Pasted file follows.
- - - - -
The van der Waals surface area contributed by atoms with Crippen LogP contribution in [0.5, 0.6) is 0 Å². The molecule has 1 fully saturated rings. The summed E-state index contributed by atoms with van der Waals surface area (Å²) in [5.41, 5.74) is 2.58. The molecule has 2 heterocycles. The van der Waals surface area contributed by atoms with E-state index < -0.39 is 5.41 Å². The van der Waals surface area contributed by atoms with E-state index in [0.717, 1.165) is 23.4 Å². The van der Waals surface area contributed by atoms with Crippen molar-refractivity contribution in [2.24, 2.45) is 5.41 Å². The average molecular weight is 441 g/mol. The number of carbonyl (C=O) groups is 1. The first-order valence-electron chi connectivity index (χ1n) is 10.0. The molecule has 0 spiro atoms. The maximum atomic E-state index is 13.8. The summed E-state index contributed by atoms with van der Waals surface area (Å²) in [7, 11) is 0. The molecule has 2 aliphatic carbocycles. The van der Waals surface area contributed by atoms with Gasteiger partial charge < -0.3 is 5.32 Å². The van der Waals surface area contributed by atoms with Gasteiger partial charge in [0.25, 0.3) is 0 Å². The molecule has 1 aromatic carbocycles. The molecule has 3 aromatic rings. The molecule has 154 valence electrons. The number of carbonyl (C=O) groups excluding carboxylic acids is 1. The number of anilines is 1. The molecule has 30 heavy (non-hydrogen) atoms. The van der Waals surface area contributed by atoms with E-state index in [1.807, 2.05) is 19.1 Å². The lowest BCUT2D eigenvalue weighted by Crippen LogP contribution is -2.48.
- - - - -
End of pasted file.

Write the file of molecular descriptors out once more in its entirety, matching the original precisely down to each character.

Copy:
The van der Waals surface area contributed by atoms with Crippen LogP contribution in [0.5, 0.6) is 0 Å². The molecule has 1 fully saturated rings. The summed E-state index contributed by atoms with van der Waals surface area (Å²) in [5.41, 5.74) is 2.58. The molecule has 2 heterocycles. The van der Waals surface area contributed by atoms with E-state index < -0.39 is 5.41 Å². The van der Waals surface area contributed by atoms with E-state index in [0.717, 1.165) is 23.4 Å². The van der Waals surface area contributed by atoms with Crippen molar-refractivity contribution in [2.24, 2.45) is 5.41 Å². The average molecular weight is 441 g/mol. The number of carbonyl (C=O) groups is 1. The first-order valence-electron chi connectivity index (χ1n) is 10.0. The molecule has 0 spiro atoms. The maximum atomic E-state index is 13.8. The summed E-state index contributed by atoms with van der Waals surface area (Å²) in [7, 11) is 0. The molecule has 2 aliphatic carbocycles. The van der Waals surface area contributed by atoms with Gasteiger partial charge < -0.3 is 5.32 Å². The van der Waals surface area contributed by atoms with Gasteiger partial charge in [0.25, 0.3) is 0 Å². The molecule has 1 aromatic carbocycles. The molecule has 3 aromatic rings. The molecule has 154 valence electrons. The number of carbonyl (C=O) groups excluding carboxylic acids is 1. The number of anilines is 1. The molecule has 30 heavy (non-hydrogen) atoms. The van der Waals surface area contributed by atoms with E-state index in [1.807, 2.05) is 19.1 Å². The lowest BCUT2D eigenvalue weighted by Crippen LogP contribution is -2.48.